Soli Sorabjee, Former Attorney General of India, interviewed by Anuradha Raman (The Hindu)
The former Attorney General about recent landmark judgments of the Supreme Court, the credibility of the court, and the sedition law
Former Attorney General of India, Soli Sorabjee, was given the Padma Vibhushan 15 years back for his defence of the freedom of expression and protection of human rights. Now, at 87, Mr. Sorabjee says he is looking forward to making his arguments in a pending case on Aadhaar. Excerpts from a wide-ranging interview:
* What are the implications of the Supreme Court’s privacy judgment on Section 377 of the IPC (that criminalises homosexuality)?
I think Section 377 is very questionable now in light of the privacy judgment. The Supreme Court overturned a very good judgment by the Delhi High Court, which had struck down Section 377.
In view of the unanimous privacy judgment of the court, it is clear that what you drink and eat and whom you consort with cannot be...
Himanshu, an associate professor in economics at Delhi's Jawaharlal Nehru University, interviewed by Nitin Sethi (Scroll.in)
JNU professor Himanshu says the economic slowdown is not the result of a one-off event like demonetisation, the slump began almost two years ago.
The economy is in a trough. The first quarter of 2017-2018 saw the growth of gross domestic product (the total value of all goods and services produced in a country in a year) drop to 5.7% from 7.9% in the corresponding period last year – the lowest rate in the three years the Bharatiya Janata Party-led government has been in power. The Index of Industrial Production for July released on Tuesday came in at 1.2%, after contracting 0.2% in June, showing that manufacturing has not picked up. On the same day, the Consumer Price Index showed that the inflation rate had risen to a five-month high of 3.4%.
Finance Minister Arun Jaitley acknowledged that the GDP numbers for the April-July quarter were of concern. But then, BJP...
Lucas Chancel, economist working on inequality, interviewed by Sanjay Vijayakumar (The Hindu)
The top 1% of earners captured less than 21% of total income in the late 1930s, before dropping to 6% in the early 1980s and rising to 22% today, says renowned economist Lucas Chancel
According to a research paper by renowned economists Thomas Piketty and Lucas Chancel, income inequality in India is at its highest level since 1922, the year the Income Tax Act was passed. In December, they will release the first ‘World Inequality Report’ where they will compare India’s inequality trajectory with other emerging, industrialised and low-income countries and suggest ways to tackle global and national inequality. In an e-mail interview, Lucas Chancel discusses the findings of the paper titled ‘Indian income inequality, 1922-2014: From British Raj to Billionaire Raj?’ Excerpts:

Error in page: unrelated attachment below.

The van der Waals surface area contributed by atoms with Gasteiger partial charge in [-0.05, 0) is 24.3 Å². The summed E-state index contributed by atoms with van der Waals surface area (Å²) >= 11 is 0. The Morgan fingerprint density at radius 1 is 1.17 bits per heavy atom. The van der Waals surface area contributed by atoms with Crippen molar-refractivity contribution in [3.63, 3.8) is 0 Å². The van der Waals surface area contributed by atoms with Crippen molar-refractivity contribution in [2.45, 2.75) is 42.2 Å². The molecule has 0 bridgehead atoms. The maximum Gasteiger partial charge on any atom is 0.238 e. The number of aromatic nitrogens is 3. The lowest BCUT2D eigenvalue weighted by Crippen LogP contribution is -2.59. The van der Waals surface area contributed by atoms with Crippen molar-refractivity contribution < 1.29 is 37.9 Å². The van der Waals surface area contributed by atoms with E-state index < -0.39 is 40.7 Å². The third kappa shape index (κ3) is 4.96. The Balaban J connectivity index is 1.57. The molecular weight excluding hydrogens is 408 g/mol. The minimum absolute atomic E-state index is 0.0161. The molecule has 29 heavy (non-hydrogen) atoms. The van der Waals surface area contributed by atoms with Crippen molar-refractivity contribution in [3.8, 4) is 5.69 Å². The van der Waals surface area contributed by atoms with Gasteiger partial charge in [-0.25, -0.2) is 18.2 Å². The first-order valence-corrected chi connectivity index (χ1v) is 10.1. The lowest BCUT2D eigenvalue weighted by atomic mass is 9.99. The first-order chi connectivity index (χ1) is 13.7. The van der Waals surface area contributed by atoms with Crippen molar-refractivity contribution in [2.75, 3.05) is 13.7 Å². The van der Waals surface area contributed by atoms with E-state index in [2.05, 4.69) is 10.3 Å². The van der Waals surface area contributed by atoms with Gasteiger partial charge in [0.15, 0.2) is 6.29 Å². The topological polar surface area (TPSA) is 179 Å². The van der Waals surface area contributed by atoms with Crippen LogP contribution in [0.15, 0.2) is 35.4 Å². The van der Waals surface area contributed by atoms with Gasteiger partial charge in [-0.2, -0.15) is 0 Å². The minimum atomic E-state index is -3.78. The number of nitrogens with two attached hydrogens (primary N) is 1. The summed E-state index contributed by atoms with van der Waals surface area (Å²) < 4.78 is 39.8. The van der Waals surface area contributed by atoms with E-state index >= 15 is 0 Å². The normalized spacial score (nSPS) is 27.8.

* Can you summarise key findings of the paper?
According to our benchmark estimates, the share of national income accruing to the top 1% income earners is now at...
Justice (retd) KS Puttaswamy, original petitioner in the right to privacy case, interviewed by Avinash Bhat (The Hindu)
Original petitioner welcomes Supreme Court verdict on privacy
The original petitioner in the right to privacy case is a happy man after Thursday’s verdict from the Supreme Court. In 2012, Justice (retd) K.S. Puttaswamy had approached the apex court as petitioner in a case which has seen several landmark judgments. While the Court will still hear the case on the use of Aadhaar, the judgment by the nine-judge bench delivered on Thursday deals with the larger issue of the right to privacy of an individual and its classification as a fundamental right under Article 21 of the Indian Constitution. The Hindu spoke to Justice (retd) Puttaswamy following the verdict.
* How will the judgment of the Supreme Court change the life of an individual citizen?
So far, the right to privacy has been denied and people had not experienced it. The concept of privacy of an individual and its progress with this...
MS Swaminathan, father of India's Green Revolution, interviewed by Vidya Venkat (The Hindu)
Fifty years since the Green Revolution, the architect of the reform highlights the crisis facing Indian agriculture today
It is 11 years since agronomist M.S. Swaminathan handed over his recommendations for improving the state of agriculture in India to the former United Progressive Alliance government, at the height of the Vidarbha farmer suicides crisis, but they are still to be implemented. To address the agrarian crisis and farmers’ unrest across the country, he urged the government to take steps to secure farmers’ income. As India marks 50 years of the Green Revolution this year, the architect of the movement says sustainability is the greatest challenge facing Indian agriculture. Excerpts:
* The greatest challenge facing Indian agriculture 50 years back was achieving self-sufficiency in foodgrain production. What is the greatest challenge today?
There are two major challenges before Indian agriculture today: ecological and economical. The conservation of our basic agricultural assets such as...